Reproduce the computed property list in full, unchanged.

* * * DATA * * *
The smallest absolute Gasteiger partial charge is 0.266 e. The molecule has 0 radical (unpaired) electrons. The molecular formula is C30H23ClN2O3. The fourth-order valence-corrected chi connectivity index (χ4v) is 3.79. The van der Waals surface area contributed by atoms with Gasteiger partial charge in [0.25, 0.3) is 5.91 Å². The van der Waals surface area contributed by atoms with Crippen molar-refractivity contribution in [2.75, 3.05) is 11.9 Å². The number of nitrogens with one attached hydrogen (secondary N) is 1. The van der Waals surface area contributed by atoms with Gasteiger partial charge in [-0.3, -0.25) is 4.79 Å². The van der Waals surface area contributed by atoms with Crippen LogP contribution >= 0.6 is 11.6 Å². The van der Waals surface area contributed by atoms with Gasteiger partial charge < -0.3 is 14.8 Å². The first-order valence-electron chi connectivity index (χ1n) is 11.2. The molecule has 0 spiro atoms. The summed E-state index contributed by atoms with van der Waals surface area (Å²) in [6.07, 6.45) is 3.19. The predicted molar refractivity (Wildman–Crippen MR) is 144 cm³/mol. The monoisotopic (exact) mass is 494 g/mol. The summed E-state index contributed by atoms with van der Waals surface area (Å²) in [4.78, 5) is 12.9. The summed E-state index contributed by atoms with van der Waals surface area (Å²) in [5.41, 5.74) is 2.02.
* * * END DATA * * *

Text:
The smallest absolute Gasteiger partial charge is 0.266 e. The molecule has 0 radical (unpaired) electrons. The molecular formula is C30H23ClN2O3. The fourth-order valence-corrected chi connectivity index (χ4v) is 3.79. The van der Waals surface area contributed by atoms with Gasteiger partial charge in [0.25, 0.3) is 5.91 Å². The van der Waals surface area contributed by atoms with Crippen molar-refractivity contribution in [2.75, 3.05) is 11.9 Å². The number of nitrogens with one attached hydrogen (secondary N) is 1. The van der Waals surface area contributed by atoms with Gasteiger partial charge in [-0.3, -0.25) is 4.79 Å². The van der Waals surface area contributed by atoms with Crippen LogP contribution >= 0.6 is 11.6 Å². The van der Waals surface area contributed by atoms with Gasteiger partial charge < -0.3 is 14.8 Å². The first-order valence-electron chi connectivity index (χ1n) is 11.2. The molecule has 0 spiro atoms. The summed E-state index contributed by atoms with van der Waals surface area (Å²) in [6.07, 6.45) is 3.19. The predicted molar refractivity (Wildman–Crippen MR) is 144 cm³/mol. The monoisotopic (exact) mass is 494 g/mol. The summed E-state index contributed by atoms with van der Waals surface area (Å²) in [4.78, 5) is 12.9. The summed E-state index contributed by atoms with van der Waals surface area (Å²) in [5.41, 5.74) is 2.02.